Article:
The timing of this article suggests that it is either to invite the Pachauri Panel’s attention to the security aspects; or that the Government decided to go ahead on the pragmatic assumption that given the delays inherent in making up even the existing shortages of manpower and in inducting new platforms, the security task would have to be undertaken from within existing resources. It could therefore be a reiteration of the need to sanction resources sooner rather than later.
From the defence point of view, whatever alternative alignment that the Pachauri Panel may suggest, the geography of this area is so restricted that it too will remain within range of LTTE malevolents, whose capability for mischief has not diminished since the late Mr Kadirgamar decribed it in 2006. And since the canal will be in Indian territorial waters and under sovereign Indian air space, its defence and security will become a logical responsibility of the Armed Forces either as a Low Intensity Conflict task or as part of the Armed Forces traditional mandate to safeguard national sovereignty from external aggression.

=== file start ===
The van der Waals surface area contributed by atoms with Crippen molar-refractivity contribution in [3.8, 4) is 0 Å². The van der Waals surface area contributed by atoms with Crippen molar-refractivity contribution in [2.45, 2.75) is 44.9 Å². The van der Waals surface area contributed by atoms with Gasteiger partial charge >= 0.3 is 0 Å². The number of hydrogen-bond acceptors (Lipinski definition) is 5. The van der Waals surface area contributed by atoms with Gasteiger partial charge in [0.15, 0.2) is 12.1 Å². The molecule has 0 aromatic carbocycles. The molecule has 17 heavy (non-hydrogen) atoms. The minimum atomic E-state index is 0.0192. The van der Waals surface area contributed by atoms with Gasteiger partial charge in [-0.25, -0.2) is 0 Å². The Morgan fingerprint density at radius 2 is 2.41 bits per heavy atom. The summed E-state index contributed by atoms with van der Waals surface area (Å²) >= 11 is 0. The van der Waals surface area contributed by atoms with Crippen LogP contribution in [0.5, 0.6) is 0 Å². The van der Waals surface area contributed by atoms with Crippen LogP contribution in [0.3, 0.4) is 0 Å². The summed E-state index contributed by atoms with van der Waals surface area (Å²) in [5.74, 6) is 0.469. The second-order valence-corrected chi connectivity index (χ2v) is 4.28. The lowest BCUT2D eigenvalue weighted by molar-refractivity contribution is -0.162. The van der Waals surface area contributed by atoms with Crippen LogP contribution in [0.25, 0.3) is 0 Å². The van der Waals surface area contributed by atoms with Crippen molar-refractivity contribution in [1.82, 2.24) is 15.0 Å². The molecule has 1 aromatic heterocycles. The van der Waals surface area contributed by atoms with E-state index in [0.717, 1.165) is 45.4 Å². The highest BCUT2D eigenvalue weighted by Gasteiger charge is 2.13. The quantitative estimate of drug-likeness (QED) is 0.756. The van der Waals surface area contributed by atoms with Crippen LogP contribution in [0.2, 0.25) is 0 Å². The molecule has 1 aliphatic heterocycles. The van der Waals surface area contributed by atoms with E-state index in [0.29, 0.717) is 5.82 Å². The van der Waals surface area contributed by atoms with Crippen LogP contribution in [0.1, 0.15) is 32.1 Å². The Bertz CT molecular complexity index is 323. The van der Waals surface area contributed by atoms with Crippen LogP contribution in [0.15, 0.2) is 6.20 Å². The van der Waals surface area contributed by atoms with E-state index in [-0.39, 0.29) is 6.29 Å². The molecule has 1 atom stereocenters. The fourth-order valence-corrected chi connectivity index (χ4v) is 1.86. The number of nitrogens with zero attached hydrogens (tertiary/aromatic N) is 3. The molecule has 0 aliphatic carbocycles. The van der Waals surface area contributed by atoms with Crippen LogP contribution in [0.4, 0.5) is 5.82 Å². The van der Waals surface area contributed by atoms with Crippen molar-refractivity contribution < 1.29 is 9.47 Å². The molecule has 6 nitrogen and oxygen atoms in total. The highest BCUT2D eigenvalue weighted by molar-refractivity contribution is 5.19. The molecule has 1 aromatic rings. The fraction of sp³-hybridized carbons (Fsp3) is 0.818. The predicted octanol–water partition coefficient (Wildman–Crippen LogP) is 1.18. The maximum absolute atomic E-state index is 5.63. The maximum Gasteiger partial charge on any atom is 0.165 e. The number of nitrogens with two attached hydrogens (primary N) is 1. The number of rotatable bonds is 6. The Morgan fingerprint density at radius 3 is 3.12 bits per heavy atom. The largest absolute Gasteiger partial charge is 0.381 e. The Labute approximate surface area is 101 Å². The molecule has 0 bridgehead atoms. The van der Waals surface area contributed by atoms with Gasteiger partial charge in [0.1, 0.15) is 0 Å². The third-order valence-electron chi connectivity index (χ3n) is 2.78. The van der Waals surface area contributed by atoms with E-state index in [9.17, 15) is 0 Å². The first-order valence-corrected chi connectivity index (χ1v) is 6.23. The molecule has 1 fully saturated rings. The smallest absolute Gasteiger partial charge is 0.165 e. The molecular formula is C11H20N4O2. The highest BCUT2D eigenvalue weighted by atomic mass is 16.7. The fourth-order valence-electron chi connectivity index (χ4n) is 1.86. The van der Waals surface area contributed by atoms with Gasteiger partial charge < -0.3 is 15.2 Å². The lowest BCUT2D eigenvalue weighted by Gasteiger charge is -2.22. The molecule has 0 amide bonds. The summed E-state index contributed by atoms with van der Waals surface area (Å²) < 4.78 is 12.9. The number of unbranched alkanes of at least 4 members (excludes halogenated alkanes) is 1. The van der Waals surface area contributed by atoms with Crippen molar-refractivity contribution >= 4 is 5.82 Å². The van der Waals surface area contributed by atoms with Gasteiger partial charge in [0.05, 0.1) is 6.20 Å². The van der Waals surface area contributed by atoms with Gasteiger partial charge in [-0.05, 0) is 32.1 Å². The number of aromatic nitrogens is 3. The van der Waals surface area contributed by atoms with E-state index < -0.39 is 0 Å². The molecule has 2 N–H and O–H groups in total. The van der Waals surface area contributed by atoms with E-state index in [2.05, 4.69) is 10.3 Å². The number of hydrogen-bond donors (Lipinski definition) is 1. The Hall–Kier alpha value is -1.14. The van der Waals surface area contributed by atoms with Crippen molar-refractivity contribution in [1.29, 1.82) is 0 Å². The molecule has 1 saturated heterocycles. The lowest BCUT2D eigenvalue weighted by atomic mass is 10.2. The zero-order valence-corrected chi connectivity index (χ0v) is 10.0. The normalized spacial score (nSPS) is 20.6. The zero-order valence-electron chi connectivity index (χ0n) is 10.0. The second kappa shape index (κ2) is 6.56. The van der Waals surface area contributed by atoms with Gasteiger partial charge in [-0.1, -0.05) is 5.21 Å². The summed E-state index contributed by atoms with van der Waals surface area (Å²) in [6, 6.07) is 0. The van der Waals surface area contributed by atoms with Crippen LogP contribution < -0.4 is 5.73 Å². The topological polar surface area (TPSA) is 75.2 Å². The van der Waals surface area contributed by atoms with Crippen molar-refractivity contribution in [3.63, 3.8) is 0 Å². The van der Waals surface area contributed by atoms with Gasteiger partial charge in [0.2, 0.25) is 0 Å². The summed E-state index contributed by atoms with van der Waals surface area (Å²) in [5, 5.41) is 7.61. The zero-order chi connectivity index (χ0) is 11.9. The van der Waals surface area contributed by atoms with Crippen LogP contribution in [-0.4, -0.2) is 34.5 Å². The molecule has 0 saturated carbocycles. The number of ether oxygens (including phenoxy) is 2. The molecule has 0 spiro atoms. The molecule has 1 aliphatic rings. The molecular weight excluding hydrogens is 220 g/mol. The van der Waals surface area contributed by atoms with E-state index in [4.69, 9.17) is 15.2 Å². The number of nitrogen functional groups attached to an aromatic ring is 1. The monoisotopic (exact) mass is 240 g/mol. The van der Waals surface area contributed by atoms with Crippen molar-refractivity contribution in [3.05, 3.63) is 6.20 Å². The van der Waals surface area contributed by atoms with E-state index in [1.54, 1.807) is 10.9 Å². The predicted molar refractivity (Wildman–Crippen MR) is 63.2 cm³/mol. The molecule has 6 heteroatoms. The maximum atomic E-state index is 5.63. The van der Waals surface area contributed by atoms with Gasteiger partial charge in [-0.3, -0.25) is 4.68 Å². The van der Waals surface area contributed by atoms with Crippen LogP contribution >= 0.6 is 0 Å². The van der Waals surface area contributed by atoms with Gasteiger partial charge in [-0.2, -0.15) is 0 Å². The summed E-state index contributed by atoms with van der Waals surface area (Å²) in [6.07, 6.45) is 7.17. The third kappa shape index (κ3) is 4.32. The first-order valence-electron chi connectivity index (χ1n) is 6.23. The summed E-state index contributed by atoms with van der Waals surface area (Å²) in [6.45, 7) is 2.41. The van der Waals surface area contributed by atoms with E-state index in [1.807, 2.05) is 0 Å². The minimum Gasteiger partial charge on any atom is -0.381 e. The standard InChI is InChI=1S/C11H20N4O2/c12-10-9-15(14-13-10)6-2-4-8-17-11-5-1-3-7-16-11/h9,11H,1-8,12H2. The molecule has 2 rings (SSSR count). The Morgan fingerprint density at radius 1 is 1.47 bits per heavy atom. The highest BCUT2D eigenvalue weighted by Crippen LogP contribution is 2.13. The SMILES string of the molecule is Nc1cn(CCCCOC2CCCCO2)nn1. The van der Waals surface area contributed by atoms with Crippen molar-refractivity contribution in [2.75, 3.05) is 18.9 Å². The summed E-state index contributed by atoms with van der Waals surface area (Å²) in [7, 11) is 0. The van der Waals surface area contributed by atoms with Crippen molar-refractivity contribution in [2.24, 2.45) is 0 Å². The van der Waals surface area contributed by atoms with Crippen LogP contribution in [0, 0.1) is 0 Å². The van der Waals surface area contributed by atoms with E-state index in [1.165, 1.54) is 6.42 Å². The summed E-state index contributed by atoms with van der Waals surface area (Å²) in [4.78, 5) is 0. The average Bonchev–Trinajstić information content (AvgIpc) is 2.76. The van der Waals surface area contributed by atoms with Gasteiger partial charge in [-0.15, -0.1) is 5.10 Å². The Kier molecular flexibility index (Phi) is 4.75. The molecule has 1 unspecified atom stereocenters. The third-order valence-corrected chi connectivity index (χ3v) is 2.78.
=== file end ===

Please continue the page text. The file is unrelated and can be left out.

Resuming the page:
The Admiral’s article ends by exhorting Pachauri’s six-member panel to take a holistic view of the project, which includes security concerns raised by the Director General Coast Guard recently. These concerns have added a new dimension to the already complex discussions that range from inflamed religious beliefs to flawed comparisons with the Suez and Panama canals.
Given the Central Government’s political coalition compulsions, it would be pragmatic for the Navy and Coast Guard to prepare for taking on this additional commitment within existing resources, (until additional resources are inducted), part of which they have been doing in the Palk Bay since 1990 after the last elements of the IPKF withdrew. It is also timely for air defence aspects to be sorted out between the Air Force and the Naval Air Arm.